The relationship between crystalline silica and lung cancer has been the subject of many recent publications, conferences, and regulatory considerations. An influential, international body has determined that there was sufficient evidence to conclude that quartz and cristobalite are carcinogenic in humans. The present authors believe that the results of these studies are inconsistent and, when positive, only weakly positive. Other, methodologically strong, negative studies have not been considered, and several studies viewed as providing evidence supporting the carcinogenicity of silica have significant methodological weaknesses. Silica is not directly genotoxic and is a pulmonary carcinogen only in the rat, a species that seems to be inappropriate for assessing particulate carcinogenesis in humans. Data on humans demonstrate a lack of association between lung cancer and exposure to crystalline silica. Exposure–response relationships have generally not been found. Studies in which silicotic patients were not identified from compensation registries and in which enumeration was complete did not support a causal association between silicosis and lung cancer, which further argues against the carcinogenicity of crystalline silica.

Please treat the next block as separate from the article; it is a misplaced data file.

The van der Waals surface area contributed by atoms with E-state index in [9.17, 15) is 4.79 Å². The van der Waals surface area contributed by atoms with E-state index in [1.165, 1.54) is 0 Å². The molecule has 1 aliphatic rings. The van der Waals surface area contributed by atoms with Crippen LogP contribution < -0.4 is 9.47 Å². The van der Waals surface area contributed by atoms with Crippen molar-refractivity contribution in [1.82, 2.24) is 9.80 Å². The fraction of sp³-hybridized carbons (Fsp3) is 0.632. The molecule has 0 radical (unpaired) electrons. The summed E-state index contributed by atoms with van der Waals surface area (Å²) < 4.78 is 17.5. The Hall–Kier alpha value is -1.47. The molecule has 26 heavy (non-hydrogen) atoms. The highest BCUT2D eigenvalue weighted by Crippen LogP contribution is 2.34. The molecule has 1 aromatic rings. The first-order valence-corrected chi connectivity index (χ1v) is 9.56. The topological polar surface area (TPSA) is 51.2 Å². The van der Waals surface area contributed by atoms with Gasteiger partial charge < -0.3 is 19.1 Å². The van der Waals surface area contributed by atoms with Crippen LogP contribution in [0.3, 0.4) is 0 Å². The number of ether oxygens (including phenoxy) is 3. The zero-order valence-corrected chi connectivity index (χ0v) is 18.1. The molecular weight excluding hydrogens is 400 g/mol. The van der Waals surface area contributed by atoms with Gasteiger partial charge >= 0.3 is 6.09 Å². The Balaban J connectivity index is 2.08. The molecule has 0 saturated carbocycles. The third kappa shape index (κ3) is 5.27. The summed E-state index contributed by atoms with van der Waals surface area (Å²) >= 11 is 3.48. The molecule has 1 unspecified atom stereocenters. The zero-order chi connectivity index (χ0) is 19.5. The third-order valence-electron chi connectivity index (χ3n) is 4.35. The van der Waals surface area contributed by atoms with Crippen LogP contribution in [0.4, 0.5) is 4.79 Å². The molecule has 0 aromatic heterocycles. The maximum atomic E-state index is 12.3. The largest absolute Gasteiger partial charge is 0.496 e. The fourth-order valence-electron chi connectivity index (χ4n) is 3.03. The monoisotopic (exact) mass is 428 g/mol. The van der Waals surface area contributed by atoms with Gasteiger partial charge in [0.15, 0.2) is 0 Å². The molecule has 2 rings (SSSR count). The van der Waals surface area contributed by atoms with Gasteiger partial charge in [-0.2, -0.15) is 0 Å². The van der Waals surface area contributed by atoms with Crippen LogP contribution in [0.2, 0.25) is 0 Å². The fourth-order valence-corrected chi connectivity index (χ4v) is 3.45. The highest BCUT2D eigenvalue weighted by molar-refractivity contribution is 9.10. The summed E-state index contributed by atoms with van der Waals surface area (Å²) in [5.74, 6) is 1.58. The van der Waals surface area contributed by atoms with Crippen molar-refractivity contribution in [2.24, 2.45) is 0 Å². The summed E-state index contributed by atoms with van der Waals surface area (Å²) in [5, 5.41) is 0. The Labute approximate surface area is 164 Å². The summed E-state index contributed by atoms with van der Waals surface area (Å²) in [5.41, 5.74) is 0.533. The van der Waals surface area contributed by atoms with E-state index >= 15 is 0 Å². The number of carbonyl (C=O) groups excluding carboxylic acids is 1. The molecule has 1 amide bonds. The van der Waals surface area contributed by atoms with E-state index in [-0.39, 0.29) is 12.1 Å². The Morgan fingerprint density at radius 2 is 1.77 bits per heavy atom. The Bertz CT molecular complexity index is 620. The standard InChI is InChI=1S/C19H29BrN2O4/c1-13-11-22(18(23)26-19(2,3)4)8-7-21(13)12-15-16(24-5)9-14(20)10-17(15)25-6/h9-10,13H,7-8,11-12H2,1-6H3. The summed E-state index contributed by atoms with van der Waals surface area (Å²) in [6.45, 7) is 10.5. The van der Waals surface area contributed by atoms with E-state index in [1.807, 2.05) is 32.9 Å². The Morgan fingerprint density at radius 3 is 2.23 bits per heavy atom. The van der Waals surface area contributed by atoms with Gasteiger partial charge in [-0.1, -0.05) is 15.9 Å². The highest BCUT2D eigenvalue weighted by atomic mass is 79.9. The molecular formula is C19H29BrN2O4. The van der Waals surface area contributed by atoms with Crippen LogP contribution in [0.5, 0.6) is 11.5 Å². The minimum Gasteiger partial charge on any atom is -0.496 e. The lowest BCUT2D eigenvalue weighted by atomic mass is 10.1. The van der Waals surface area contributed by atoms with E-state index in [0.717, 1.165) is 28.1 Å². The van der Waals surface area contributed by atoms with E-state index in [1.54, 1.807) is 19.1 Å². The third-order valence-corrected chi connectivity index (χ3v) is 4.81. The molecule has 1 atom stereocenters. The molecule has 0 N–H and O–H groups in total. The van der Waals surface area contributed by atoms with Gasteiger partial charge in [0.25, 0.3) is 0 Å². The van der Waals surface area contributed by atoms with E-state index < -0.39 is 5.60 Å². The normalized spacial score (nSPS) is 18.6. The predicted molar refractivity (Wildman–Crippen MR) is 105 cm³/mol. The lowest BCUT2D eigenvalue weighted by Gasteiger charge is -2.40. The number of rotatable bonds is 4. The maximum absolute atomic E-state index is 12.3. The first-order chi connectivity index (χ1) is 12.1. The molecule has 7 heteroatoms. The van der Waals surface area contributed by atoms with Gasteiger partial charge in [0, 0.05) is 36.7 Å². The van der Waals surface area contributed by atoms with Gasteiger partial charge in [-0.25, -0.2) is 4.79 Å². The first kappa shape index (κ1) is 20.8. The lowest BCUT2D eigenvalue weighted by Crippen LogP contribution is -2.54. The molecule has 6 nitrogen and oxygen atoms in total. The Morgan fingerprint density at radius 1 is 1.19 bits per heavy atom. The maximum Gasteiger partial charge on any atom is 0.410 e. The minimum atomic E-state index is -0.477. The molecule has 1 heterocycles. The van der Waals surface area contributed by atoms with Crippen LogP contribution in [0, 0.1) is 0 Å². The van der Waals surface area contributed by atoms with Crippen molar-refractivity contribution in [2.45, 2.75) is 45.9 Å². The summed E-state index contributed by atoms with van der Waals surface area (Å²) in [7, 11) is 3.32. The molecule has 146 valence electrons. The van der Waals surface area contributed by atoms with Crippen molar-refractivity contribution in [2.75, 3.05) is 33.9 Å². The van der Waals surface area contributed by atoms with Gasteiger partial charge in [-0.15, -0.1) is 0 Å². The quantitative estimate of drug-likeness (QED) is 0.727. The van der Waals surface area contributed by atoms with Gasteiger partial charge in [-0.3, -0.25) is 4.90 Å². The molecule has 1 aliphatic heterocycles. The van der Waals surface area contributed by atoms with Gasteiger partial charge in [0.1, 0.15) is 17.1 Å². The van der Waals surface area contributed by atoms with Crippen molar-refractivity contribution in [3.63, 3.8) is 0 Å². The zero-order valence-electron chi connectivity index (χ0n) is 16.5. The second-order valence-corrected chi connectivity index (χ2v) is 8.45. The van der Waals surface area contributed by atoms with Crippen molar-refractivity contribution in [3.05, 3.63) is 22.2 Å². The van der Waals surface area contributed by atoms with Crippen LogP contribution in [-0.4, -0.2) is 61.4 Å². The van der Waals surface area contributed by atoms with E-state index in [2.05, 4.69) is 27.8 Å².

From the University of Alberta, Alberta, Canada (Dr Hessel); Exxon Biomedical Sciences Inc, East Millstone, N.J. (Dr Gamble); Yale University School of Medicine, New Haven, Conn. (Dr Gee); Safety Health Environment International Consultants, Spruce Grove, Alberta, Canada (Dr Gibbs); the Department of Pathology, University of Calgary, Health Sciences Centre, Calgary, Alberta, Canada (Dr Green); University Campus, London Health Sciences Centre, London, Ontario, Canada (Dr Morgan); and the Department of Pathology, University of Vermont College of Medicine, Burlington, Vermont (Dr Mossman).
Address correspondence to: Patrick A. Hessel, PhD, 13–103 Clinical Sciences Building, University of Alberta, Edmonton, Alberta, Canada T6G 2G3; e-mail email@example.com.